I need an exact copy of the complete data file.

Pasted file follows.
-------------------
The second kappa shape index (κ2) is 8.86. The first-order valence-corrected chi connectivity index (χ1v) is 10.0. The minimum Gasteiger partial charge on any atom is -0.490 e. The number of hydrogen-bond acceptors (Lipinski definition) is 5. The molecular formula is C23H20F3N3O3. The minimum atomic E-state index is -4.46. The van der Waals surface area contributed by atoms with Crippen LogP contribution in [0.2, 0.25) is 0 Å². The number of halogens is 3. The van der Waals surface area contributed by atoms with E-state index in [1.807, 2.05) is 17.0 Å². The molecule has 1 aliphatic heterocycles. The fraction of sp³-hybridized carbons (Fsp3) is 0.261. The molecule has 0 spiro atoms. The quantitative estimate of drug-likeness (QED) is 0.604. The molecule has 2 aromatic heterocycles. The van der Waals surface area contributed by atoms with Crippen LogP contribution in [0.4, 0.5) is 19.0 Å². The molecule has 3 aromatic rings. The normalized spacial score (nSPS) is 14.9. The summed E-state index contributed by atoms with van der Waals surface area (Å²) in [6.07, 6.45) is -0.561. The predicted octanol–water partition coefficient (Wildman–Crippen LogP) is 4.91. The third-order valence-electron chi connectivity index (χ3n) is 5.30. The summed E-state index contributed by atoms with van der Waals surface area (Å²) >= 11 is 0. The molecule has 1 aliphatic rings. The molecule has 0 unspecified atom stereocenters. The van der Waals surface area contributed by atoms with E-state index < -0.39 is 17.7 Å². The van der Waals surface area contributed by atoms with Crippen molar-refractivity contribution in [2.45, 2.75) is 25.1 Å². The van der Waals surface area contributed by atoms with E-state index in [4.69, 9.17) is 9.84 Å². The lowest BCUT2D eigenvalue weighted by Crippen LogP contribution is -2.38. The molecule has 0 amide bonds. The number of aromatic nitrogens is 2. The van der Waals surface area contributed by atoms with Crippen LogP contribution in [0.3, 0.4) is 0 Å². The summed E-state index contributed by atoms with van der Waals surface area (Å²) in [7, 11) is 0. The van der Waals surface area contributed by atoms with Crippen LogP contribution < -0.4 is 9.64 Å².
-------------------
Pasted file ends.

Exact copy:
The second kappa shape index (κ2) is 8.86. The first-order valence-corrected chi connectivity index (χ1v) is 10.0. The minimum Gasteiger partial charge on any atom is -0.490 e. The number of hydrogen-bond acceptors (Lipinski definition) is 5. The molecular formula is C23H20F3N3O3. The minimum atomic E-state index is -4.46. The van der Waals surface area contributed by atoms with Crippen LogP contribution in [0.2, 0.25) is 0 Å². The number of halogens is 3. The van der Waals surface area contributed by atoms with E-state index in [1.807, 2.05) is 17.0 Å². The molecule has 1 aliphatic heterocycles. The fraction of sp³-hybridized carbons (Fsp3) is 0.261. The molecule has 0 spiro atoms. The quantitative estimate of drug-likeness (QED) is 0.604. The molecule has 2 aromatic heterocycles. The van der Waals surface area contributed by atoms with Crippen LogP contribution in [0.4, 0.5) is 19.0 Å². The molecule has 3 aromatic rings. The normalized spacial score (nSPS) is 14.9. The summed E-state index contributed by atoms with van der Waals surface area (Å²) in [6.07, 6.45) is -0.561. The predicted octanol–water partition coefficient (Wildman–Crippen LogP) is 4.91. The third-order valence-electron chi connectivity index (χ3n) is 5.30. The summed E-state index contributed by atoms with van der Waals surface area (Å²) >= 11 is 0. The molecule has 1 aliphatic rings. The molecule has 0 unspecified atom stereocenters. The van der Waals surface area contributed by atoms with E-state index < -0.39 is 17.7 Å². The van der Waals surface area contributed by atoms with Crippen molar-refractivity contribution in [2.45, 2.75) is 25.1 Å². The van der Waals surface area contributed by atoms with E-state index in [4.69, 9.17) is 9.84 Å². The lowest BCUT2D eigenvalue weighted by Crippen LogP contribution is -2.38. The molecule has 0 amide bonds. The number of aromatic nitrogens is 2. The van der Waals surface area contributed by atoms with Crippen LogP contribution in [0.3, 0.4) is 0 Å². The summed E-state index contributed by atoms with van der Waals surface area (Å²) in [7, 11) is 0. The van der Waals surface area contributed by atoms with Crippen LogP contribution < -0.4 is 9.64 Å².